Unmanned aircraft systems set flight record

By Emily Aasand | January 08, 2015

The U.S. Air Force RQ-4 Global Hawk and other Northrop Grumman Corp.’s High Altitude Long Endurance unmanned aircraft system (UAS) series set a new record for flying more intelligence, surveillance and reconnaissance (ISR) mission hours in one week.

The UAS series flew 781 hours from September 10 through September 16. The Air Force’s RQ-4 Global Hawk flew 87 percent of the missions with the U.S. Navy’s Broad Area Maritime Surveillance-Demonstration aircraft and NASA’s Global Hawk hurricane research asset flew the rest.

“There are at least two Global Hawks in the air at all times providing indispensable ISR information to those that need it,” said Mick Jaggers, Global Hawk UAS program director, Northrop Grumman Aerospace Systems. “The 2014 fiscal year was the most active yet for the Global Hawk, with a 40 percent year over year increase in flight hours.”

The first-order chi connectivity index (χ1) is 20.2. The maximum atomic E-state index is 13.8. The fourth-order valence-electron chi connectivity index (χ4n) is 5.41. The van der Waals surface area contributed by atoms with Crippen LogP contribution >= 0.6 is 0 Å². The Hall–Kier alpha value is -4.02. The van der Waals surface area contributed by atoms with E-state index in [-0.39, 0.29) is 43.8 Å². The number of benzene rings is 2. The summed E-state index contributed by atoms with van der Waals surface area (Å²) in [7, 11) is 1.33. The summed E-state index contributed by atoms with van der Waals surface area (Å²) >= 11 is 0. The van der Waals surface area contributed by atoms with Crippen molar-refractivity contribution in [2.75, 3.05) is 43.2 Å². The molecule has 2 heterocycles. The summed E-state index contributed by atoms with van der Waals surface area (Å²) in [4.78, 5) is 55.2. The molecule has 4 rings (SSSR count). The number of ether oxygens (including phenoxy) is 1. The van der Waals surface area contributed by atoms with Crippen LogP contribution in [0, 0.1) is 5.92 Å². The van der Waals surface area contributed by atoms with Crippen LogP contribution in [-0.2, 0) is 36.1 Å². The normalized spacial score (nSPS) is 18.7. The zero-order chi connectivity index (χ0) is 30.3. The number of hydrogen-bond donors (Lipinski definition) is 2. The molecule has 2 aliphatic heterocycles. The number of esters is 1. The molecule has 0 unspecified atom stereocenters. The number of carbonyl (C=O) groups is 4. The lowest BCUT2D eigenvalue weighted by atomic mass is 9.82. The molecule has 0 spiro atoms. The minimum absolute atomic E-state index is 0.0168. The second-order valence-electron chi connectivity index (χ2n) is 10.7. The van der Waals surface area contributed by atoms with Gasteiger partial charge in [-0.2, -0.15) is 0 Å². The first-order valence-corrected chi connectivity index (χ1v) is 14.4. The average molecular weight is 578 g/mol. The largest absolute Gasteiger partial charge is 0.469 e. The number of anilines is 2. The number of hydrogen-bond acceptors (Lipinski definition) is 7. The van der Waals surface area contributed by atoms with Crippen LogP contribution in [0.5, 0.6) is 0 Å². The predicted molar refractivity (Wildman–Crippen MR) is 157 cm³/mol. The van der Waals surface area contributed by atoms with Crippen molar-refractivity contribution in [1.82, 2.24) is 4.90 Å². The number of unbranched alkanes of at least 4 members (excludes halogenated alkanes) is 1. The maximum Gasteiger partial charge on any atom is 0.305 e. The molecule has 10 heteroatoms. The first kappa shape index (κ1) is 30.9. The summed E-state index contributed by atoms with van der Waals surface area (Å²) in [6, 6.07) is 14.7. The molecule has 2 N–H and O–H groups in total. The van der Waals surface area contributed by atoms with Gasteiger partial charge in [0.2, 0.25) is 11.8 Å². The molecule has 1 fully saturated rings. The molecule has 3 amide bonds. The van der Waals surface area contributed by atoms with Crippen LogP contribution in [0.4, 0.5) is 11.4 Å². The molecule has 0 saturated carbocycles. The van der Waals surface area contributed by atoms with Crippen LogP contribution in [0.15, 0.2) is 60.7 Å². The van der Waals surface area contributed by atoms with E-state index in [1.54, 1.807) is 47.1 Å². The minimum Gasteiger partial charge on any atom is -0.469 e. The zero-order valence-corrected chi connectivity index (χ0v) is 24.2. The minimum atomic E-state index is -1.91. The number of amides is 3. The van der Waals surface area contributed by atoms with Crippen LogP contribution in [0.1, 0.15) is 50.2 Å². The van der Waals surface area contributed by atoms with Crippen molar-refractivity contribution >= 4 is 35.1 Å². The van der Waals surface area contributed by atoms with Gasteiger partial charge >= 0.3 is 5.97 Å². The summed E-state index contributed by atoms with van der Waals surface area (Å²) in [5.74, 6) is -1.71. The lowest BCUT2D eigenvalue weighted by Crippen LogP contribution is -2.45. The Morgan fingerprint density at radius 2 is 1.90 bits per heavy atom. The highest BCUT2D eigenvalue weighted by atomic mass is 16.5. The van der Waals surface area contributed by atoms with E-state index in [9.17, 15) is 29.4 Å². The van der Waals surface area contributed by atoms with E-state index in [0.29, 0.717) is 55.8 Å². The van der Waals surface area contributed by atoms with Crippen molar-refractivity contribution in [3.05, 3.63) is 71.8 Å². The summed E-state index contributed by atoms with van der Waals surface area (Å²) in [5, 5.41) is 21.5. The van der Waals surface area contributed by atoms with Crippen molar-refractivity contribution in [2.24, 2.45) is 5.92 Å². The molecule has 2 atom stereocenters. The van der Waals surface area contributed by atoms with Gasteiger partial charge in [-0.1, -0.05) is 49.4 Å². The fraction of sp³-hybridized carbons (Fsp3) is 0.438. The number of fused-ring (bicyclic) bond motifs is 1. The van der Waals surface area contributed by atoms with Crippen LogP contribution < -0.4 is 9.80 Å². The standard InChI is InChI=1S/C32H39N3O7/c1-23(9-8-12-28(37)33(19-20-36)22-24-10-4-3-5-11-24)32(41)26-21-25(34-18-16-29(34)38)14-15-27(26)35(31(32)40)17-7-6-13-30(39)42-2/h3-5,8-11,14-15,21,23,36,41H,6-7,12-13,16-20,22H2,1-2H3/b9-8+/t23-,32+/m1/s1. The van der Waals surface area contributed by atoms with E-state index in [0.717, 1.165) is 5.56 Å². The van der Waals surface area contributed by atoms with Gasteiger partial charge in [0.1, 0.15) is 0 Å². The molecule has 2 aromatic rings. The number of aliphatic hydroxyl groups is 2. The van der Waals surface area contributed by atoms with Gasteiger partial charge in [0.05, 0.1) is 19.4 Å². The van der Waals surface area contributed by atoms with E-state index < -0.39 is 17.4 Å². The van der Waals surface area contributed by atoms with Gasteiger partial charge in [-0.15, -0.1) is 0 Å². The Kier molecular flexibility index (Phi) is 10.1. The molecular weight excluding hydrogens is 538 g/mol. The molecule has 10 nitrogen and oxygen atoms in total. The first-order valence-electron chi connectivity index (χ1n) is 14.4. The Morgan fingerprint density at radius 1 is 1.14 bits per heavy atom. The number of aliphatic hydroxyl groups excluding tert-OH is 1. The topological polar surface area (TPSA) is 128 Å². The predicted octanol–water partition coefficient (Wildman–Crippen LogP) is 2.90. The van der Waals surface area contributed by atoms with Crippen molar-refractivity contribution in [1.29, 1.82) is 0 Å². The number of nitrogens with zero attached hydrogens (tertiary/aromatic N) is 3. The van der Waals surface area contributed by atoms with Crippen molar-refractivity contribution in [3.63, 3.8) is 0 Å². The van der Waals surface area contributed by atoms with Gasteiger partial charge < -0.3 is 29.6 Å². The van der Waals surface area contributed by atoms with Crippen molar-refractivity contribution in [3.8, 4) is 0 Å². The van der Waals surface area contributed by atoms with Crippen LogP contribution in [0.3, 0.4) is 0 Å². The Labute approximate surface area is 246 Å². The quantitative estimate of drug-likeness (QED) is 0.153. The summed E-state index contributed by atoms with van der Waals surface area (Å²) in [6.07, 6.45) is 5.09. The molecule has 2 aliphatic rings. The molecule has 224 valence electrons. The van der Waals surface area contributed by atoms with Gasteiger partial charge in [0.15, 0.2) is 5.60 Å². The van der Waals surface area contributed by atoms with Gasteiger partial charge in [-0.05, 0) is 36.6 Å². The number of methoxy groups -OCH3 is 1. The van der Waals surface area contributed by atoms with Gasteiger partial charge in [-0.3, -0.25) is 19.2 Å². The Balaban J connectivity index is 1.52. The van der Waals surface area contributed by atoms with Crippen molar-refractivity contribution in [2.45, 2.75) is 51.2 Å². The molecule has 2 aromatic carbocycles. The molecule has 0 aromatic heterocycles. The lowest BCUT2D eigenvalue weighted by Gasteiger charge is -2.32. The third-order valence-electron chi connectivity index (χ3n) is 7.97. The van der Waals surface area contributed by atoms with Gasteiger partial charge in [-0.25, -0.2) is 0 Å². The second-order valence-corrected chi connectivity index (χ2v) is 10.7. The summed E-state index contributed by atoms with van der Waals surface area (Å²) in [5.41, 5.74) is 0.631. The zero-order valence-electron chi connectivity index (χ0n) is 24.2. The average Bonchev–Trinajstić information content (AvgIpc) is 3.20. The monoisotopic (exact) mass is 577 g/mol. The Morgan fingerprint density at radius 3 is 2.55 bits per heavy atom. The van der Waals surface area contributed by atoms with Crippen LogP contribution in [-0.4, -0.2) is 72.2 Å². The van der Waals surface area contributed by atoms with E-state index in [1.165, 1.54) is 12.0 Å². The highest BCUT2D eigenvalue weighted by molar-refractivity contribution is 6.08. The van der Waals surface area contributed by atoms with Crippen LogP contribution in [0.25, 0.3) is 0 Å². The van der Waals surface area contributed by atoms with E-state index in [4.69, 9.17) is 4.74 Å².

During the week of the record, Northrop delivered two new RQ-4 Global Hawks to the Air Force; one to the Grand Forks Air Force Base in North Dakota and the other to the Beale Air Force Base in California.

The increase in flight hours and size of the fleet will give combat commanders more ISR capabilities at a time when demand often outstrips aircraft availability, Northrop Grumman said.

The latest RQ-4 Global Hawk models complete a four aircraft buy by the Air Force and brings the Air Force’s total Global Hawk fleet to 33. In August, the Air Force signed an agreement requesting three more Global Hawks, which are scheduled for delivery in 2016 and 2017, the company added.

Overall, Northrop’s HALE UAS series has exceeded more than 130,000 total flight hours, with roughly 75 percent of flight hours used to support combat and operational missions.